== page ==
Of course, any reporter sets out for the Strip with assumptions and opinions, and many of us looked to the soldiers to confirm them. And yet, in the Merkava Mark IV tank of the 401st brigade’s deputy commander, Lt. Col. Itai, I heard no dramatic speeches of the type coming out of the TV studios. Rather, it was a practical, serious approach by soldiers completely behind their task. They were trying to carry it out with as few wounded as possible, including Palestinian civilians.

Learning on the fly

Col. Tzur’s forces have not encountered major opposition so far, and although troops of battalions in the 401st and the Nahal have been killed, here soldiers have only been wounded. The commanders said lessons were learned quickly to let them better handle Hamas squads.

The units raided orchards and houses and found launchers, mortars and rockets, all the while looking for tunnels. They usually spotted the enemy from a distance and were fired on by sharpshooters and anti-tank missiles.

The deputy brigade commander’s tank bore the marks of a sharpshooter’s bullets just centimeters under the turret. In one incident two armed men emerged from a tunnel and fired on the Nahal troops. Dozens of soldiers stormed them and killed them.

“My main worry was friendly fire,” said a Nahal battalion commander, Lt. Col. Betzalel. “The Facebook generation fights well. All the assessments about a breakdown in motivation have been smashed here. We’re ready for the missions set for us. The decision-makers up there have nothing to worry about.”

The Nahal soldiers came here from Hebron, where they had taken part in the search for the three kidnapped teens and the arrest of Hamas operatives. The armored battalion was brought in from operational duties in Eilat. Some of the soldiers have not been home for 50 days.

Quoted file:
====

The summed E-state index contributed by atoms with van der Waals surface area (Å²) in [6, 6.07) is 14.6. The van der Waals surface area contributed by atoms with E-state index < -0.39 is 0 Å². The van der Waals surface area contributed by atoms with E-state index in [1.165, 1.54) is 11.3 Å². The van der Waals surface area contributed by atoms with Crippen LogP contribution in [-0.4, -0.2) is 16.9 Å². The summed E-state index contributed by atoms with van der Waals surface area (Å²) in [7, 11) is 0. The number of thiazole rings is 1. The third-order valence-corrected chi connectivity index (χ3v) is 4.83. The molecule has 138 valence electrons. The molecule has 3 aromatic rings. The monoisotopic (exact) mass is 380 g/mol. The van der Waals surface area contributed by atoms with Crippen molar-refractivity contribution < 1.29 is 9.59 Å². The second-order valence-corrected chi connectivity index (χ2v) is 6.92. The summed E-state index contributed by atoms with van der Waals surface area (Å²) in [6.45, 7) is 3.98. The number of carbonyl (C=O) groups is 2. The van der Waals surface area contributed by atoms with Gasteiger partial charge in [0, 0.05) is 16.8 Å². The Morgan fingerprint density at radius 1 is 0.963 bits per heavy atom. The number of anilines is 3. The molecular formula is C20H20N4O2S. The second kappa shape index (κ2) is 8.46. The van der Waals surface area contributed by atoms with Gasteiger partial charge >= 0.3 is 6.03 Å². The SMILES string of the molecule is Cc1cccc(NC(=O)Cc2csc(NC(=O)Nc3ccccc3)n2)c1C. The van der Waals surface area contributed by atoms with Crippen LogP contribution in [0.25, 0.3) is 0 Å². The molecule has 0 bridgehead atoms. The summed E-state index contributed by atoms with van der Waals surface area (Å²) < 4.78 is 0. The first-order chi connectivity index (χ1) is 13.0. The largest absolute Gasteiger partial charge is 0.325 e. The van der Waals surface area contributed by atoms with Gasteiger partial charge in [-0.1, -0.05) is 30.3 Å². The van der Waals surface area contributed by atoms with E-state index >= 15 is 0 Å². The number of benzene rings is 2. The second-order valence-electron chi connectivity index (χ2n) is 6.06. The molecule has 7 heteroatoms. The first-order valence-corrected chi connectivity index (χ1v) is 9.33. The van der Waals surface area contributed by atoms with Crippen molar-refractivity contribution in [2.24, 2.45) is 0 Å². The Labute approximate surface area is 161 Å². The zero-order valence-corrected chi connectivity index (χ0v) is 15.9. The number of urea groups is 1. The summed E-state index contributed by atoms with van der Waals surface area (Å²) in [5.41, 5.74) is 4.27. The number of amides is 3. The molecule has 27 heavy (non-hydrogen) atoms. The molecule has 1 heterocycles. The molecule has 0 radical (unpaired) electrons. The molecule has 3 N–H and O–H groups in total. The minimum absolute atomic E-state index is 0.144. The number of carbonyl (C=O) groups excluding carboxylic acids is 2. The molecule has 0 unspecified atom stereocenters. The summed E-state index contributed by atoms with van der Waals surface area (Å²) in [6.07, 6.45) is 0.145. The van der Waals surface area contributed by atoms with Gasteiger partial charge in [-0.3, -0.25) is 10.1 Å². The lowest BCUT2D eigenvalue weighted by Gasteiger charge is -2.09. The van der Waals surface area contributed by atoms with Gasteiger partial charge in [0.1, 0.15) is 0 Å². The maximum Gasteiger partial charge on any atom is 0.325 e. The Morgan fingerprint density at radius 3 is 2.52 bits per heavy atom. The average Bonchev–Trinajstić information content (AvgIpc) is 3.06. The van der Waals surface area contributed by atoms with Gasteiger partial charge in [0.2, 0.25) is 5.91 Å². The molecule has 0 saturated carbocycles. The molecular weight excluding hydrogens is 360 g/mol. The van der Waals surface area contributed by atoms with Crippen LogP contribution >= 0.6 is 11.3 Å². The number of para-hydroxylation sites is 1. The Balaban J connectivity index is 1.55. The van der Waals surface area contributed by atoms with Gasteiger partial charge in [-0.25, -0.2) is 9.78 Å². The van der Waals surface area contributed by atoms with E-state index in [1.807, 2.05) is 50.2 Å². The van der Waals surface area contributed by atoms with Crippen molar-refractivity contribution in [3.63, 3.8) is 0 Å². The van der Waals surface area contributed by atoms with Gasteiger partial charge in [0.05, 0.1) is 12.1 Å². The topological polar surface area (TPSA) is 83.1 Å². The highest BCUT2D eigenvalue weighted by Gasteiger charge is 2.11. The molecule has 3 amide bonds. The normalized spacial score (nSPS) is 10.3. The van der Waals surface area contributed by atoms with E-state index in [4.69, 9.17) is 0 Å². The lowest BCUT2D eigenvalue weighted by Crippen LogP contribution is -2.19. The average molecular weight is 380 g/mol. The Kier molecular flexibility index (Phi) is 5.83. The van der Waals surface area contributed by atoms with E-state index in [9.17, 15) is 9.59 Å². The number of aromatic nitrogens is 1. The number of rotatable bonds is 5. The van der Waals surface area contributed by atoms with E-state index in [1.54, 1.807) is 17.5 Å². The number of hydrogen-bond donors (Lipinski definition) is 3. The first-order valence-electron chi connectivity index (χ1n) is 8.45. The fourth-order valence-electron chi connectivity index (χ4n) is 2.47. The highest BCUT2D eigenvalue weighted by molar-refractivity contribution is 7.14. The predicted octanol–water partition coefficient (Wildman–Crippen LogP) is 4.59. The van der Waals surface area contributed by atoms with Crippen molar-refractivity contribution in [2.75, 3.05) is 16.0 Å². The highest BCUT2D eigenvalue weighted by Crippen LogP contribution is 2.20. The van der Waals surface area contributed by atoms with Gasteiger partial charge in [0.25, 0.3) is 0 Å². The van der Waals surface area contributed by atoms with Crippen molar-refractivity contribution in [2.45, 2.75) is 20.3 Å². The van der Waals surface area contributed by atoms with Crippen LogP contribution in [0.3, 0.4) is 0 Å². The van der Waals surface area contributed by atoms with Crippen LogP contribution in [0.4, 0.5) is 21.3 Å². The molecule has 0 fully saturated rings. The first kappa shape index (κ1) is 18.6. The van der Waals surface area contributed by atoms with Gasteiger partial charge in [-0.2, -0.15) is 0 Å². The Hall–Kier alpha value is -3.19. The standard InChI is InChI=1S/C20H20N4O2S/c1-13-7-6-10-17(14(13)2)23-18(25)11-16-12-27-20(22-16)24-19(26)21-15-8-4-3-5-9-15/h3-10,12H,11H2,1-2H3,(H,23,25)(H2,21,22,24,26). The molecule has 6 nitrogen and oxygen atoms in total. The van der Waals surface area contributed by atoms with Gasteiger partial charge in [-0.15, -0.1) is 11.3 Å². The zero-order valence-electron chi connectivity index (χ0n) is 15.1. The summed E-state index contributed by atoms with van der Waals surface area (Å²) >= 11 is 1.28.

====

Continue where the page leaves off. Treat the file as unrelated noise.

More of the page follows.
The Merkava Mark IV tanks are outfitted with a “windbreaker,” a system developed by Rafael Advanced Defense Systems to protect against anti-tank missiles. A few of the tanks have been saved by the system, while others have spotted and struck anti-tank squads in time.

If the tunnels and the Gaza-made rockets show Hamas’ advantage in guerrilla warfare, the Israel Defense Forces’ advanced technology gives it advantages of its own. Any target identified in the sector is immediately fed to every tank and aircraft. The air force strikes as little as a few hundred meters from ground forces if they are under enemy fire.

The deputy brigade commander’s tank crew is made up entirely of young reservists — soldiers picked for their excellence during their regular army service to operate senior commanders’ tanks. They were called up on emergency orders.

There’s Ro’i, a 24-year-old student from Elkana, Amitai, a 23-year-old student from Hashmonaim, and Raphael, a 23-year-old hotel worker from Efrat. They are joined by Eliezer, a 28-year-old officer from Jerusalem, a former company commander now pursuing academic studies. All of them except the deputy brigade commander are from religious Zionist families.

Lt. Col. Itai, the deputy brigade commander of the 401st, took part in the 2006 Second Lebanon War as an intelligence officer, but this time it’s different “because I have a wife and three children at home, the youngest 6 weeks old.”

As his tank made its way out of the Gaza Strip toward the fence, he said over the radio that he didn't have problems explaining the mission to his men this time.

“My daughter in Ra’anana goes down to the shelter during a siren and doesn’t get it," he said. "But the children on the Gaza border haven’t had quiet for 14 years. It’s very easy to explain.”